Stephanie scoffed.

“Is it really so hard to believe? Look around you, things are not good.”

“It’s just like one of your stories,” I said.

She looked at me like I was sub-human. She spoke, slowly, sadly. “If you can’t see the difference between the two, you’re more lost than I thought.”

“I love you,” I said in a burst of recklessness that had become second nature to me. She looked stunned. A long moment passed. She studied me with her narrowed eyes. My mood soured.

“What happened to you, huh?” she said eventually. “You used to be such a nice, sweet boy.”

I had a quick retort for her, of course; those days, I had a quick retort for everything (though I would be lying if I didn’t say that this was the first time in four years that I started to doubt myself; a tiny little rip, but from then on there was nothing I could do from stopping the real world from seeping in, accumulating).

Unlike Stephanie, Krasner himself never confronted any of us—did he even suspect? In any case, what does it matter, the gold was gone; our fates were sealed. In the end Krasner had become more complacent than he thought, in his poorly protected mansion, in his brotherhood meetings, in his trust in the rule of law. In a padlocked room in his basement he didn’t bother to check on until it was too late. How angry at himself he must have been when it all came crashing down. A few short months after that conversation with Stephanie, the tanks would be rolling along Rideau, along Robson, along University, and the true terror would begin. But this, of course, is the part you already know, the part we all know all too well.

Let me just say this, then, in lieu of a proper ending. In the coming years, there would be survival. There would be horror. Horror stacked upon horror, humankind finally teetering too far over the very edge of the abyss. There would be compromise. There would be escape—though, of course, there ended up being no one to save us, no airplanes to lift us to freedom, and there never had been. For a very few, there would even be honour (I hope Menachem, wherever he is, managed to hold onto his ideals; for so many of us that was the first thing to go). But it was only after everything else, only after I heard what happened to the Krasners, what happened to Stephanie, that there would be guilt, terrible, body-slamming guilt. Guilt so stupendous, so unimaginably vast, that it drowns out everything else, becomes indistinguishable from the fear that follows me through all the days of my endangered life.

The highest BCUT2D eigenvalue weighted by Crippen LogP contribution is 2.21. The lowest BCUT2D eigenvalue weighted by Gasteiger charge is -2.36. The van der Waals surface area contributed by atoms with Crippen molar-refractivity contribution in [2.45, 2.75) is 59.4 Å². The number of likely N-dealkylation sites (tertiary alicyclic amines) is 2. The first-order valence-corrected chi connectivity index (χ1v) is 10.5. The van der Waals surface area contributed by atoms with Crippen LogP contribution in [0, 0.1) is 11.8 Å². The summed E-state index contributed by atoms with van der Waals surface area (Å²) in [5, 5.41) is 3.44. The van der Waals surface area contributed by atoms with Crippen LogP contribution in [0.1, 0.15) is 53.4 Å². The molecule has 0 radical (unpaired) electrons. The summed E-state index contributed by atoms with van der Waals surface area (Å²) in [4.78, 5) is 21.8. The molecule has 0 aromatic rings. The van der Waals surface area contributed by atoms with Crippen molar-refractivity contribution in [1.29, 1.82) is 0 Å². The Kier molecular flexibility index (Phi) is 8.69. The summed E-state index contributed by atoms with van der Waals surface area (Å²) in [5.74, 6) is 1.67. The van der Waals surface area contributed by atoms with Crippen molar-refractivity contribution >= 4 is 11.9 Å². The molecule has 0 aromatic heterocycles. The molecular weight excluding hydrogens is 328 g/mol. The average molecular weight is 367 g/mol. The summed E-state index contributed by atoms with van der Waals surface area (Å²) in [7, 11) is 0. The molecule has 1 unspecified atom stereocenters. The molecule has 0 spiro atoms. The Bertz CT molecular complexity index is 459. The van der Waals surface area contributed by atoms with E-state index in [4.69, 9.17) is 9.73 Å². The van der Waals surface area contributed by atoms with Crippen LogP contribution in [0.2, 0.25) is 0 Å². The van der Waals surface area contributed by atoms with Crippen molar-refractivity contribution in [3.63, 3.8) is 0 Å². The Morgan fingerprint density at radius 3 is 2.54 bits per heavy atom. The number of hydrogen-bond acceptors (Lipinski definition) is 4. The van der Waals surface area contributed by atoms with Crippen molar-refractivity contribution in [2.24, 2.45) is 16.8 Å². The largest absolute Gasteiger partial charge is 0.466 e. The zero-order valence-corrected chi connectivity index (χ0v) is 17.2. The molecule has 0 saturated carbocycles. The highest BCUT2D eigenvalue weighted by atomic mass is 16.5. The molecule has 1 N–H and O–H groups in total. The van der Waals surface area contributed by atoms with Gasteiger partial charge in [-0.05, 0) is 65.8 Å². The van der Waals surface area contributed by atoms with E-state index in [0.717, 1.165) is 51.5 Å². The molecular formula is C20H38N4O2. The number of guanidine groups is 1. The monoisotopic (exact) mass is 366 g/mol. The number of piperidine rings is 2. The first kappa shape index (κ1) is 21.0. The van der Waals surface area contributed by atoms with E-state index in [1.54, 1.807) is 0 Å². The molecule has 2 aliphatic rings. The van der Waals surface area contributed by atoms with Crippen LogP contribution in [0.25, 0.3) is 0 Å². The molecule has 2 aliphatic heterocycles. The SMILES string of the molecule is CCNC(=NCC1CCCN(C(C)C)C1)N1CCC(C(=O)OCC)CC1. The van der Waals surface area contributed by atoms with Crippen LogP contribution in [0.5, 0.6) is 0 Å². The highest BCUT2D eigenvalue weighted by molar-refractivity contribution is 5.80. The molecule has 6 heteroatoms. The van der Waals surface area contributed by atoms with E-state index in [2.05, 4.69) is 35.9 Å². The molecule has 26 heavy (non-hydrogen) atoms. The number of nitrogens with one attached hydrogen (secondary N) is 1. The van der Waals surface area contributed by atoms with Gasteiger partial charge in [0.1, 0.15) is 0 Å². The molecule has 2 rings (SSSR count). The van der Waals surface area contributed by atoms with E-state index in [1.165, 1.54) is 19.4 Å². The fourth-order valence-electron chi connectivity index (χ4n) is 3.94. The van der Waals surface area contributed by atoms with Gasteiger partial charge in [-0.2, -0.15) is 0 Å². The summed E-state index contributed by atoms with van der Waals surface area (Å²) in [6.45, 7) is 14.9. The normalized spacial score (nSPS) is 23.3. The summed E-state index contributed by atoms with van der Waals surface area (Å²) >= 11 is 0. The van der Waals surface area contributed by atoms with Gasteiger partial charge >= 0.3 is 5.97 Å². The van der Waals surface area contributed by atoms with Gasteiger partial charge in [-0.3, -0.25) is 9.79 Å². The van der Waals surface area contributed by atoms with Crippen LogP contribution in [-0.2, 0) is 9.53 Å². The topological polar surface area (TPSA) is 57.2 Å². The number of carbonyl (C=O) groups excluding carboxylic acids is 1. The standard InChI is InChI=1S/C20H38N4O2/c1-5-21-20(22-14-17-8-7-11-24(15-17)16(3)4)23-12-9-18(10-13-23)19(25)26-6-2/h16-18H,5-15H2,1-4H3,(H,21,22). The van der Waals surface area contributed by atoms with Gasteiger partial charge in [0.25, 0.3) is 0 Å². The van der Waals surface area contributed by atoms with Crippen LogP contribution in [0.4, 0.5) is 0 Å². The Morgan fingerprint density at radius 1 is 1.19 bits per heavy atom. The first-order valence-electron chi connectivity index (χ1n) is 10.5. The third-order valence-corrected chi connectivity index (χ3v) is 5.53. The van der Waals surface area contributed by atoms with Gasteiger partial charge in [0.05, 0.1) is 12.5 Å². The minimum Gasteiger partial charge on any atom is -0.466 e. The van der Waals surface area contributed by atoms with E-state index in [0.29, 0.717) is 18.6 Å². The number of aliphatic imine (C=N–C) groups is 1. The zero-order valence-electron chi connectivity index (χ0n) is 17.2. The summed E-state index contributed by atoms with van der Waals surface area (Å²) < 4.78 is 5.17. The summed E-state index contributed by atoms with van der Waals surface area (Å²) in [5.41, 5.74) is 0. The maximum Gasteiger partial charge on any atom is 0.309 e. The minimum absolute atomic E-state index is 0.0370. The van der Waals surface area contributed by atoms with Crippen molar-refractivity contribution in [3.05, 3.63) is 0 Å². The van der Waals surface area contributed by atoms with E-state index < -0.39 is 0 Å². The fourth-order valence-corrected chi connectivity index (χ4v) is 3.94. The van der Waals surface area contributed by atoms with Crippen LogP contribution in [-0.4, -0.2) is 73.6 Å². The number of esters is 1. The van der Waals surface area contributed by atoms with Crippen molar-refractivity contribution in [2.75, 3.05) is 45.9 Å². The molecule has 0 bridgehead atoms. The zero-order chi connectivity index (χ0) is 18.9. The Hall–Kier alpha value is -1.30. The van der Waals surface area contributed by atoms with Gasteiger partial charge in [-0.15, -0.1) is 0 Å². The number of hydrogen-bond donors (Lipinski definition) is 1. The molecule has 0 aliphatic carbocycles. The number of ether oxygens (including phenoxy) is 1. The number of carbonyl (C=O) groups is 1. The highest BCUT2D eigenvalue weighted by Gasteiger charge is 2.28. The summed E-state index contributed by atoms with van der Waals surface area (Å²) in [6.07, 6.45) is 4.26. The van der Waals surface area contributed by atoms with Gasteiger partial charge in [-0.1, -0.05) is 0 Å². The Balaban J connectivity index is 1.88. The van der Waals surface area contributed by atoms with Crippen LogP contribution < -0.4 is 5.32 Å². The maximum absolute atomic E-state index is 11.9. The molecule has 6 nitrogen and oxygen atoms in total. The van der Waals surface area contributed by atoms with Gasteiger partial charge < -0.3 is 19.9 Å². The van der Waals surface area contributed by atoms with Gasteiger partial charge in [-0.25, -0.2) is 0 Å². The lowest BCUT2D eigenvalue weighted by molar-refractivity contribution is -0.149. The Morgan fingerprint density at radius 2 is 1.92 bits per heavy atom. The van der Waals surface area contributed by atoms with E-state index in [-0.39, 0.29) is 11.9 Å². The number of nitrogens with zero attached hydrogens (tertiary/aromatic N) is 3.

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My friend Brian joined a cult. He was always doing stupid shit like that. This one time when we were fifteen he jumped off a bridge cause fucking Mike Langer dared him to. He broke his shinbone when he hit the water and spent the rest of summer in a cast. It wasn’t all bad though. Langer sold weed and gave him a half-ounce for free because he felt terrible about daring him to do it even though we were playing Truth or Dare on a bridge which was dumb on everybody’s part. Honestly, we’re lucky it came up as short as it did on broken bones. We smoked that grass all summer long and had the time of our lives in many respects, so sometimes you come up on the downstroke I guess. 

They were called Harmony Home and were based out of—fuck—actually, I don’t know where they were based out of even. I’m not gonna sit here and pretend like I have the facts. I don’t have the facts. I don’t have shit. All I know is they are spread out across the country and Brian got roped into it while living in Seattle trying to write grunge songs even though rock has been dead since before Sonic Youth broke up.